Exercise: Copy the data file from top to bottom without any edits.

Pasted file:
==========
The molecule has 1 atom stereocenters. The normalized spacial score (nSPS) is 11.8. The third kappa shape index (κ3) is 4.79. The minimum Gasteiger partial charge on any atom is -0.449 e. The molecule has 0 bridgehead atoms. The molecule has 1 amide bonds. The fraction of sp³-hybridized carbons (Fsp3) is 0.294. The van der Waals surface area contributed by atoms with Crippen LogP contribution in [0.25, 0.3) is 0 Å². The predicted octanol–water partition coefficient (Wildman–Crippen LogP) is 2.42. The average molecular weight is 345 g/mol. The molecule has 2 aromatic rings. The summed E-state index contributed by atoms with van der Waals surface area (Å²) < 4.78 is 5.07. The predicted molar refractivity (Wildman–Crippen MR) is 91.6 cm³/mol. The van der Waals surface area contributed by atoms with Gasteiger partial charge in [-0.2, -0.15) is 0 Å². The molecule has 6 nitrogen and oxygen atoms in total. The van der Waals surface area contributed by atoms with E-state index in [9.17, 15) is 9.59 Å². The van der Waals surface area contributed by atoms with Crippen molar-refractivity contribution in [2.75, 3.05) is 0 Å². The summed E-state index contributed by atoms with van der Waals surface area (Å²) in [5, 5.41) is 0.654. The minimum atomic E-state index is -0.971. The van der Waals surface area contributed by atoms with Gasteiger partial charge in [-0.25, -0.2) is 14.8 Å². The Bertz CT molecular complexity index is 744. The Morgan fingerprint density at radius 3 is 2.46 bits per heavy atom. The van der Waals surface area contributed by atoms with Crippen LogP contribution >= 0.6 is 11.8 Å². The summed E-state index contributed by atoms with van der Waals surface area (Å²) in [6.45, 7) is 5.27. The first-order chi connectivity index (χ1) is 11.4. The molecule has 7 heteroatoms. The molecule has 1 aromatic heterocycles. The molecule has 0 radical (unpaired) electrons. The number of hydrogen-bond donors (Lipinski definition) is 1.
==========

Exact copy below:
The molecule has 1 atom stereocenters. The normalized spacial score (nSPS) is 11.8. The third kappa shape index (κ3) is 4.79. The minimum Gasteiger partial charge on any atom is -0.449 e. The molecule has 0 bridgehead atoms. The molecule has 1 amide bonds. The fraction of sp³-hybridized carbons (Fsp3) is 0.294. The van der Waals surface area contributed by atoms with Crippen LogP contribution in [0.25, 0.3) is 0 Å². The predicted octanol–water partition coefficient (Wildman–Crippen LogP) is 2.42. The average molecular weight is 345 g/mol. The molecule has 2 aromatic rings. The summed E-state index contributed by atoms with van der Waals surface area (Å²) < 4.78 is 5.07. The predicted molar refractivity (Wildman–Crippen MR) is 91.6 cm³/mol. The van der Waals surface area contributed by atoms with Gasteiger partial charge in [-0.2, -0.15) is 0 Å². The molecule has 6 nitrogen and oxygen atoms in total. The van der Waals surface area contributed by atoms with E-state index in [9.17, 15) is 9.59 Å². The van der Waals surface area contributed by atoms with Crippen molar-refractivity contribution in [2.75, 3.05) is 0 Å². The summed E-state index contributed by atoms with van der Waals surface area (Å²) in [5, 5.41) is 0.654. The minimum atomic E-state index is -0.971. The van der Waals surface area contributed by atoms with Gasteiger partial charge in [-0.25, -0.2) is 14.8 Å². The Bertz CT molecular complexity index is 744. The Morgan fingerprint density at radius 3 is 2.46 bits per heavy atom. The van der Waals surface area contributed by atoms with Crippen LogP contribution >= 0.6 is 11.8 Å². The summed E-state index contributed by atoms with van der Waals surface area (Å²) in [6.45, 7) is 5.27. The first-order chi connectivity index (χ1) is 11.4. The molecule has 7 heteroatoms. The molecule has 1 aromatic heterocycles. The molecule has 0 radical (unpaired) electrons. The number of hydrogen-bond donors (Lipinski definition) is 1.